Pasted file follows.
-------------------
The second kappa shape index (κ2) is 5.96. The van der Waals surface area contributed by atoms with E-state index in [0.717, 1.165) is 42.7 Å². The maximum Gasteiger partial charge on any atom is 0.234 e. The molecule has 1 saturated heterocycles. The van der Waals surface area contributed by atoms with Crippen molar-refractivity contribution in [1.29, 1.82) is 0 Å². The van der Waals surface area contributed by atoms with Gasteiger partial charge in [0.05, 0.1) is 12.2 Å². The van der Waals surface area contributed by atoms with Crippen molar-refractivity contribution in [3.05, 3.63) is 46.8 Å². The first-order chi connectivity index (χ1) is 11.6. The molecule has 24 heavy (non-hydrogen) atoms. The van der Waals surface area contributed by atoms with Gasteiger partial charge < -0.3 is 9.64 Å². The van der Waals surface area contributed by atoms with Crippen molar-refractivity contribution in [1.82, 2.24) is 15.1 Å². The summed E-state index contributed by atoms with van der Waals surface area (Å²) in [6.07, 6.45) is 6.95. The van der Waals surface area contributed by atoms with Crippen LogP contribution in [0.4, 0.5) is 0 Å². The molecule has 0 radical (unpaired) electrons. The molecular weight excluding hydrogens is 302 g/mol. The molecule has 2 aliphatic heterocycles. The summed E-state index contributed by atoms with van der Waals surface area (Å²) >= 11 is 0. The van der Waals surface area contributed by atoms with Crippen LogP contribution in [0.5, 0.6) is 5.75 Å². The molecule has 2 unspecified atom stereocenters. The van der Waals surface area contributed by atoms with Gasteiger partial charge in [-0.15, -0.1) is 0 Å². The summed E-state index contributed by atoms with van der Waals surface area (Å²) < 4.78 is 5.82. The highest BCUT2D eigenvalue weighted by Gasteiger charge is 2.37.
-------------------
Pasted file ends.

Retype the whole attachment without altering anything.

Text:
The second kappa shape index (κ2) is 5.96. The van der Waals surface area contributed by atoms with E-state index in [0.717, 1.165) is 42.7 Å². The maximum Gasteiger partial charge on any atom is 0.234 e. The molecule has 1 saturated heterocycles. The van der Waals surface area contributed by atoms with Crippen molar-refractivity contribution in [1.29, 1.82) is 0 Å². The van der Waals surface area contributed by atoms with Gasteiger partial charge in [0.05, 0.1) is 12.2 Å². The van der Waals surface area contributed by atoms with Crippen molar-refractivity contribution in [3.05, 3.63) is 46.8 Å². The first-order chi connectivity index (χ1) is 11.6. The molecule has 24 heavy (non-hydrogen) atoms. The van der Waals surface area contributed by atoms with Gasteiger partial charge < -0.3 is 9.64 Å². The van der Waals surface area contributed by atoms with Crippen molar-refractivity contribution in [1.82, 2.24) is 15.1 Å². The summed E-state index contributed by atoms with van der Waals surface area (Å²) in [6.07, 6.45) is 6.95. The van der Waals surface area contributed by atoms with Crippen LogP contribution in [0.4, 0.5) is 0 Å². The molecule has 0 radical (unpaired) electrons. The molecular weight excluding hydrogens is 302 g/mol. The molecule has 2 aliphatic heterocycles. The summed E-state index contributed by atoms with van der Waals surface area (Å²) >= 11 is 0. The van der Waals surface area contributed by atoms with Crippen LogP contribution in [0.5, 0.6) is 5.75 Å². The molecule has 2 unspecified atom stereocenters. The van der Waals surface area contributed by atoms with Gasteiger partial charge in [-0.15, -0.1) is 0 Å². The summed E-state index contributed by atoms with van der Waals surface area (Å²) < 4.78 is 5.82. The highest BCUT2D eigenvalue weighted by Gasteiger charge is 2.37.